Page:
Grace for all
A Thanksgiving prayer for peace
I loved Thanksgiving as a kid. Not only because of the crisp autumn air and swirling piles of brightly colored leaves, but also because it was the only time of year my father let me out of the house wearing my knee sox and breeches and my little black pumps with the silver buckles.
I also loved the schoolwork. Plays about the pilgrims’ first Thanksgiving. Orange-and-brown butcher-paper turkeys, drawn by tracing around our spread-out fingers. Cutting out paper wattles and then pasting them to the cute little thumb-heads.
But one year everything changed. On Thanksgiving Day in 1963, my father and I silently watched the Macy’s parade while my mother—alone in the kitchen—prepared the turkey, stuffing, sweet potatoes and corn, her only concession to her own traditions the croquembouche to serve alongside the pumpkin pie. We ate later than usual that evening, my father refusing to turn off the television. Finally, sometime after dark, after watching President Johnson announce to the country that Florida’s NASA Launch Operations Center would be renamed the John F. Kennedy Space Center, he stood, held my mother for a moment in his arms, and went to the table.
Then we all bowed our heads, and my Catholic father, first in French and then in his broken English, said Grace: “Bless us, o Lord, and these thy gifts which we are about to receive from thy bounty, through Christ our Lord. Amen.”
“And God bless President Johnson,” my mother added.
Already, even as a fourth-grader, I had my doubts. Was there even Anyone there to bless anything anyway? What were we thankful for again?
Later, I’d question what I’d learned about the first Thanksgiving itself. While the Wampanoag Indians possibly did in fact introduce the pilgrims to corn and turkey, our image of a joyful 1621 multicultural Thanksgiving feast is largely myth. Most likely, the Indians ate in the shadows. And the turkey dinner? Actually, the pilgrims, settling so close to the coast, probably enjoyed the bounty that the sea provided: cod, herring, lobsters, clams, eels.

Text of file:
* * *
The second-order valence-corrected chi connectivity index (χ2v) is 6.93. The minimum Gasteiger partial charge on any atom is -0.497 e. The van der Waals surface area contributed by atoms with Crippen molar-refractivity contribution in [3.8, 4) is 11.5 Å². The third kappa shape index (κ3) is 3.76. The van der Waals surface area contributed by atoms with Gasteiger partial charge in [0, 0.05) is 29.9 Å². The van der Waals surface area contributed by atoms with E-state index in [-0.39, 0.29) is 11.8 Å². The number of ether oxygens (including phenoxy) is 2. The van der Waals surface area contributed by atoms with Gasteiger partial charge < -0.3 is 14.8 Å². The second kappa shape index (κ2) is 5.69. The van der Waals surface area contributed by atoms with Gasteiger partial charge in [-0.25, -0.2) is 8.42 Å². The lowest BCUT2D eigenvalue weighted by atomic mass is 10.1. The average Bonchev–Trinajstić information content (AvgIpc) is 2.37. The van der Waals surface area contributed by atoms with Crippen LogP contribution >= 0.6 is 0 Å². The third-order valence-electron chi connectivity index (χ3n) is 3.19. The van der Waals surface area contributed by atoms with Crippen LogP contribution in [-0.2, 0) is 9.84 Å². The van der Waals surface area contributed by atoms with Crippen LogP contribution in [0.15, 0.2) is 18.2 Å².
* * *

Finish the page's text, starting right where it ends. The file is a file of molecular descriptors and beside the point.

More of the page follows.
Two and a half centuries later, President Lincoln proclaimed Thanksgiving a national holiday. He hoped it might help to heal the country’s wounds, festering during the divisiveness and bloodshed of the Civil War.
Now, more than 50 years after Kennedy was shot, I’m beginning to understand that it doesn’t much matter what’s said, just that it be something honest and true. And I am thankful to my father for trying to show me that. The Catholic Grace is among thousands of different blessings that people make all over the world. Some to thank whom they see as their Provider. Some to bless that which they are eating and to express gratitude. Some simply to reconnect with each other—to be thankful for family and friends. Some to pray for healing.
During Ramadan, fasting reminds Muslims that food was given to them by God and they are to share with those less fortunate. In Islam, God is thanked silently before each meal. Buddhists, believing in the interconnectedness of all things, are grateful for the intimacy of connections made through eating. A Hebrew blessing begins, “Blessed are you, o Lord our God, Eternal King, who feeds the whole world,” and traditional Native Americans thank the Creator for providing the animals and vegetables that they eat.
This Thanksgiving, if you are among the fortunate who will sit down to eat with friends and family, take a moment to articulate your own blessing, in whatever manner and words you find appropriate. Be grateful—for companions and for food and shelter, and for who or whatever you feel has provided them—and pray for peace and good will.
Remember, too, that you are among the few, and that good fortune should be shared.
The pilgrims knew that. On Dec. 12, 1621, Edward Winslow concluded a letter describing that first Thanksgiving: “And although it be not always so plentiful, as it was at this time with us, yet by the goodness of God, we are so far from want, that we often wish you partakers of our plenty.”